Youuuuu’re not a New Yorker.
I’ve been a New York inhabitant for approximately 8 months spread out over the course of a little over two years. Throughout my time here I’ve had the opportunity to meet so many people, and pretty much all of them say the same thing- “You’re not from this city”
followed by the question
“Where are you from?”
I’m shocked how frequently (and correctly) this assumption is made, and I was delighted this month when a bartender said, out of my group of friends, he thought I was the only one who miiiiiight be from NYC.
What gives me away?
My Michigan accent that has ceased to leave me, even after 11 years spent in Ohio?
My look of confusion when I exit the subway and have to reorient myself?
My midwestern looks/fashion?
My smile that’s difficult to wipe off my face as I listen to “Mystery Show” podcasts on my morning commute?
When I ask the individual how they can tell, I’m always told a variation of the same line “I’m too friendly, polite, nice…”
I find New Yorkers to be VERY kind, helpful, and sincere themselves! But, I think there is a straightforwardness about New Yorkers that can be mistaken for rudeness. I personally have yet to meet a rude New Yorker. Disgruntled, exhausted, hurried? SURE. But I don’t see signs of weary individual as rude. We all have rough days—am I right? Especially when the trains aren’t running properly. I appreciate being thought of as kind, and I don’t find condescending when someone says I’m nice. But, I look forward to staying in this beautiful Big Apple, and gaining some good ole New York Gumption. After all- it is in my blood.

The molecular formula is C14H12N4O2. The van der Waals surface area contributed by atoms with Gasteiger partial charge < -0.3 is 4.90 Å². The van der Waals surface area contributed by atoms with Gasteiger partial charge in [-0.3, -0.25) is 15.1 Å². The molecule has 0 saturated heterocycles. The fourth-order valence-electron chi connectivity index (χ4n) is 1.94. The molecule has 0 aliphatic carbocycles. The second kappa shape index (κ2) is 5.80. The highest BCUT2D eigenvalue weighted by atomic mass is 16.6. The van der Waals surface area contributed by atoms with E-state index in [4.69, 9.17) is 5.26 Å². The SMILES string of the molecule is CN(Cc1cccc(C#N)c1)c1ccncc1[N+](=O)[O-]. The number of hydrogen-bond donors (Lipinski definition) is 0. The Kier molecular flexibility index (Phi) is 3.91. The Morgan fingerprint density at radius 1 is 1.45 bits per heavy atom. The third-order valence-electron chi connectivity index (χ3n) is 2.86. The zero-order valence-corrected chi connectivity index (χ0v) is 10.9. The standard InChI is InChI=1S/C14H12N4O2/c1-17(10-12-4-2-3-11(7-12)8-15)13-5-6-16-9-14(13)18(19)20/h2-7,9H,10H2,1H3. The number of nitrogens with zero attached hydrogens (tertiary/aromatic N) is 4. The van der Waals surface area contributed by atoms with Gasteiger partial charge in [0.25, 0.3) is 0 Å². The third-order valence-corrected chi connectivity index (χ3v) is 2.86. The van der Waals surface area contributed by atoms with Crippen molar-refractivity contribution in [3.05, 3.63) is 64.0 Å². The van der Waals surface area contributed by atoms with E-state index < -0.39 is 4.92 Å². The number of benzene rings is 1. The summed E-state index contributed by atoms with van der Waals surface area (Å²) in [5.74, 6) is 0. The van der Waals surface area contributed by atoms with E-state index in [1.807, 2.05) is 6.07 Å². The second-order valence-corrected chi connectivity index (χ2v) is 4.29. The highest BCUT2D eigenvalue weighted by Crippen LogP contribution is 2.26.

My Dad’s mom, Agnes Genevieve Maloney was born in Brooklyn in 1923. A true New Yorker, my Nana left the city and moved to Ohio, when she married my Papa after WWII. Their courtship was one almost based completely on letters sent back and forth while he was fighting overseas. I can only imagine my city-savvy Nana’s horror when she moved to the picturesque but TINY Somerset, Ohio. She was a tough cookie with an amazing New York accent, and a distinct love of shoes.
Nana didn’t mess around, she raised three successful sons, and always spoke her mind. I would like to be strong and sassy like her.
My mom is also a New Yorker.
(Here she is with my Dad and oldest sister, Katie. The this trio lived in New Jersey in the 80’s, when my Dad worked for the Associated Press in Manhattan. They were soon joined by brother, Ted, and the whole gang moved to Michigan, where Mary and I would come along some years later. )
My mom is an an upstate New Yorker. Born in Pennsylvania, raised in Syracuse, she is not a city girl but BOY is she adaptable, hard working, and the kindest soul you’ll ever meet.
So. I will continue to be delighted on the rare occasion that people think I might be from this incredible city I so dearly love. I will take the compliment when people say I’m too nice to be from here. And perhaps I shall grow to have more New Yorker traits that I admire: Straightforwardness, decisiveness, honesty, bravery. I’d love to be sassier like my Nana. And I will always strive to be as kind as my mama.